An Inventory of the Historical Monuments in Herefordshire, Volume 3, North West. Originally published by His Majesty's Stationery Office, London, 1934.

This free content was digitised by double rekeying. All rights reserved.


, 'Kinnersley', in An Inventory of the Historical Monuments in Herefordshire, Volume 3, North West, (London, 1934) pp. 96-100. British History Online [accessed 22 May 2024].

. "Kinnersley", in An Inventory of the Historical Monuments in Herefordshire, Volume 3, North West, (London, 1934) 96-100. British History Online, accessed May 22, 2024,

. "Kinnersley", An Inventory of the Historical Monuments in Herefordshire, Volume 3, North West, (London, 1934). 96-100. British History Online. Web. 22 May 2024,

In this section


(O.S. 6 in. (a)XXIV, S.E., (b)XXV, N.W., (c)XXV, S.W.)

Kinnersley is a parish 5 m. S.E. of Kington. The church, with a gabled tower and interesting 17th-century monument, and the late Elizabethan Kinnersley Castle are the principal monuments.


Kinnersley, the Parish Church of St James

b(1). Parish Church of St. James (Plate 125) stands near the middle of the parish. The walls are of local sandstone rubble with dressings of the same material and the roofs are covered with stone slates. The Nave dates from about the middle of the 12th century. The Chancel was re-built late in the 13th century. The N. arcade was built and the North and South Aisles added c. 1320–40 and probably soon after the North West Tower was built; the South Porch was added in the 14th century. The S. arcade was re-built late in the 15th century; it was intended to extend the nave further W. but this scheme was not proceeded with. The church was restored in 1868, when the chancel-arch was re-built. The North Vestry is modern but is perhaps on the site of an earlier N. Porch.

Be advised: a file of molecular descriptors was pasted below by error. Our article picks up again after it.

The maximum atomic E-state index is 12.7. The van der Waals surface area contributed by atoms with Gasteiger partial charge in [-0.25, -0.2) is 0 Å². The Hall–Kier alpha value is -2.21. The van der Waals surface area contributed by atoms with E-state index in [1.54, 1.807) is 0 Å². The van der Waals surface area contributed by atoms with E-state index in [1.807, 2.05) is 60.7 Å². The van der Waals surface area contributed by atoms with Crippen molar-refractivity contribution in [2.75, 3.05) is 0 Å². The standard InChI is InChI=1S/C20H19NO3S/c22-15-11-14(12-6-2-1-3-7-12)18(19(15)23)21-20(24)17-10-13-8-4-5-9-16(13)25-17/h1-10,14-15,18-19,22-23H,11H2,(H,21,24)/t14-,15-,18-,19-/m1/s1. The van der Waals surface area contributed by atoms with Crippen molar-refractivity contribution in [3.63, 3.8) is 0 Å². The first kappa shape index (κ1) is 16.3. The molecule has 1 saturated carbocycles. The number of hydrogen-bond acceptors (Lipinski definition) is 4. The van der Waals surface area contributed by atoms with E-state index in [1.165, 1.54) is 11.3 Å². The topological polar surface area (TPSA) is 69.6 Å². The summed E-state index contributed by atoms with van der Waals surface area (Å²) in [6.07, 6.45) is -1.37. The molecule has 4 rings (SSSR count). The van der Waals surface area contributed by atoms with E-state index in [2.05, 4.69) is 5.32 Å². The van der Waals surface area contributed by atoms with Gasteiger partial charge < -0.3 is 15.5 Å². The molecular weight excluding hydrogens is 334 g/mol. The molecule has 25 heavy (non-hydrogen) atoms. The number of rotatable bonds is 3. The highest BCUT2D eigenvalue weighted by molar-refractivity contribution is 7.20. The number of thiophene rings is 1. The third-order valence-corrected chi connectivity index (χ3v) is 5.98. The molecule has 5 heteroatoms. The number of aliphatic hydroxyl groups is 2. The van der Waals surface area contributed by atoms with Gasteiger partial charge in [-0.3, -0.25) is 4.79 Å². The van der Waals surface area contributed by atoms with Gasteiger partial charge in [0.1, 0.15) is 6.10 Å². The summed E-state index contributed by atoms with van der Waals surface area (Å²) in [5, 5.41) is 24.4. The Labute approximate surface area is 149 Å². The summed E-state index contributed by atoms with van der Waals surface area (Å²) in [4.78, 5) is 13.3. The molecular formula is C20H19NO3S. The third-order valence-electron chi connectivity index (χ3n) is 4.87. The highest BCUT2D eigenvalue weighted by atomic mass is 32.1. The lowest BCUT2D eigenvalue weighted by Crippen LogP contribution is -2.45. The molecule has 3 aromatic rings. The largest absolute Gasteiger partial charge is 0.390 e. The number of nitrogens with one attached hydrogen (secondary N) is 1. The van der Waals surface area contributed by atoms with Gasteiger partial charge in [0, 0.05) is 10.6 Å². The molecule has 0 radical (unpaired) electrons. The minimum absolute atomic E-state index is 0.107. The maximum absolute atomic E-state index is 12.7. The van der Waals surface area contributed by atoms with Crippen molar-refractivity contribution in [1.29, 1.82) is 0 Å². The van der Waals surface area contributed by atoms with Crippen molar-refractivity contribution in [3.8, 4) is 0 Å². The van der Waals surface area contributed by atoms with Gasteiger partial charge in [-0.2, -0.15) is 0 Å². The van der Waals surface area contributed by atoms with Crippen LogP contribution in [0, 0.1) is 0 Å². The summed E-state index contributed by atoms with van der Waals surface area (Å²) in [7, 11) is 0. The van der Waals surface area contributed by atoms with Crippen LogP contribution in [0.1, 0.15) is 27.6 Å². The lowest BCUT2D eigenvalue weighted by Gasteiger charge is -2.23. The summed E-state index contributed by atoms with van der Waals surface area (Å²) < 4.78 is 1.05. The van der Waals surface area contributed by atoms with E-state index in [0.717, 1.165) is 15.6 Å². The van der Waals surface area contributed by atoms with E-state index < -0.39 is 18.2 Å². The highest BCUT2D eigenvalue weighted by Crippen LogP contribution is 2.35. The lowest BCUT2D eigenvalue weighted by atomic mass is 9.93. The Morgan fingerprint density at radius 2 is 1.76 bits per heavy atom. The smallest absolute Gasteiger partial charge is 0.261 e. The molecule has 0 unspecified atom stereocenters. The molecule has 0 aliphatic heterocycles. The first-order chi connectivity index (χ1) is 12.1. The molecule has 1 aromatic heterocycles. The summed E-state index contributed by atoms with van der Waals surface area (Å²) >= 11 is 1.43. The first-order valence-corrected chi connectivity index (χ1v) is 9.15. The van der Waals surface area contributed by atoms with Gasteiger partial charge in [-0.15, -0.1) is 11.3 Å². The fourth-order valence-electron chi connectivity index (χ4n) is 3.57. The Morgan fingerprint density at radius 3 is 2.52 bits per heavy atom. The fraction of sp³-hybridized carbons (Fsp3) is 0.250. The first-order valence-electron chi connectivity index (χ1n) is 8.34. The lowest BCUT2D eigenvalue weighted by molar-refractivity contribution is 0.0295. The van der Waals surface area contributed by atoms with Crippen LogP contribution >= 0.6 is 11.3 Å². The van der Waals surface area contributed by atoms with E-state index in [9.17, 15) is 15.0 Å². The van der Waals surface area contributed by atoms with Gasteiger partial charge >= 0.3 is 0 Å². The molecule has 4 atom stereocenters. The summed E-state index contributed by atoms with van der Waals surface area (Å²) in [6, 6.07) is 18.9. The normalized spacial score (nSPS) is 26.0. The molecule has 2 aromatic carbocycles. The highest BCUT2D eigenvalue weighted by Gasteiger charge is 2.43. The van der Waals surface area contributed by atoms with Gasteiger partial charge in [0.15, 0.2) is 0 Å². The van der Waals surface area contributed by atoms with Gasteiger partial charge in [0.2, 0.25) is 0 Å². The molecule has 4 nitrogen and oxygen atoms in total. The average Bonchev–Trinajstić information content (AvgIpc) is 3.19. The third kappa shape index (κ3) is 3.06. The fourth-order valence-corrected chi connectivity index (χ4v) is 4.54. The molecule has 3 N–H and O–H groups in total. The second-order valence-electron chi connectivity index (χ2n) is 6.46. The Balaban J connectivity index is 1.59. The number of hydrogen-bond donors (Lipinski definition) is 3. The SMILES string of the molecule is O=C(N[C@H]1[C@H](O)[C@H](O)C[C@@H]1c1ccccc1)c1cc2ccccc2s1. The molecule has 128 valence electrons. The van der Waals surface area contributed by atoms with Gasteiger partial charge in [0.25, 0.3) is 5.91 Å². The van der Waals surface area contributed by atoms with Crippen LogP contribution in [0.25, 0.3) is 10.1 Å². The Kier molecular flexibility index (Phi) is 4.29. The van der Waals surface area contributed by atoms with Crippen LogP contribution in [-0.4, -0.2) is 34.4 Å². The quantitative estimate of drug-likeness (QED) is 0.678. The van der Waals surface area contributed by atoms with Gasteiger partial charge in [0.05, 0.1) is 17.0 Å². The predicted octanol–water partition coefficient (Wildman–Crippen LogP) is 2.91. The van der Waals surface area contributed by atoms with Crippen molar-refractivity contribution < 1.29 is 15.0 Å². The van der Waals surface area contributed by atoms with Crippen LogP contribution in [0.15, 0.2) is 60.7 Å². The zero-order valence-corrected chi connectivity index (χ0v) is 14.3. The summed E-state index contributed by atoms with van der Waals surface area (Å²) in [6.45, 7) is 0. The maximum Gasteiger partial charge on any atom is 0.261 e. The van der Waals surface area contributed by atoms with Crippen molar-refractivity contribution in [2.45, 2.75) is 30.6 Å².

The church is of some architectural interest, the saddle-back roof of the tower being unusual. Among the fittings the Smalman monument is noteworthy.

Architectural Description—The Chancel (26 ft. by 18½ ft.) is of late 13th-century date and has an E. window of three cinque-foiled lights with a large trefoil in a two-centred head; the rear-arch is shouldered at the springing-level. The gable cross is ancient. The side walls have each two windows, the eastern of two cinque-foiled lights with a quatrefoil in a two-centred head and the western a single lancet-light; all have shouldered rear-arches. A patch in the S. wall probably represents a former doorway. The chancel-arch is modern.

The Nave (50¼ ft. by 18½ ft.) has a 14th-century N. arcade of four bays, with two-centred arches of two chamfered orders; the octagonal columns and semi-octagonal responds have moulded capitals and bases; on the N. face of the wall is a chamfered string-course, broken by the heads of the arches, and perhaps of 12th-century date. The late 15th-century S. arcade is of four bays with moulded two-centred arches continued down the columns and responds, but with the roll-mouldings or shafts interrupted by moulded bands and finished with moulded bases; the W. respond is a partly engaged column indicating the intention to carry the arcade further W.; the E. respond stands on a square moulded sub-base which may belong to an earlier arcade or arch. E. of the arcade is a late 15th-century stair-turret to the rood-loft; the doorways are blocked, but there is a loop-light in the outer wall. In the W. wall is a late 14th or early 15th-century window of three trefoiled ogee lights with vertical tracery in a two-centred head with a moulded label; below the window is the round arch of a destroyed 12th-century doorway; it is of one plain order with an enriched label and plain chamfered imposts; higher up the wall are remains of a 12th-century moulded string-course with cableornament.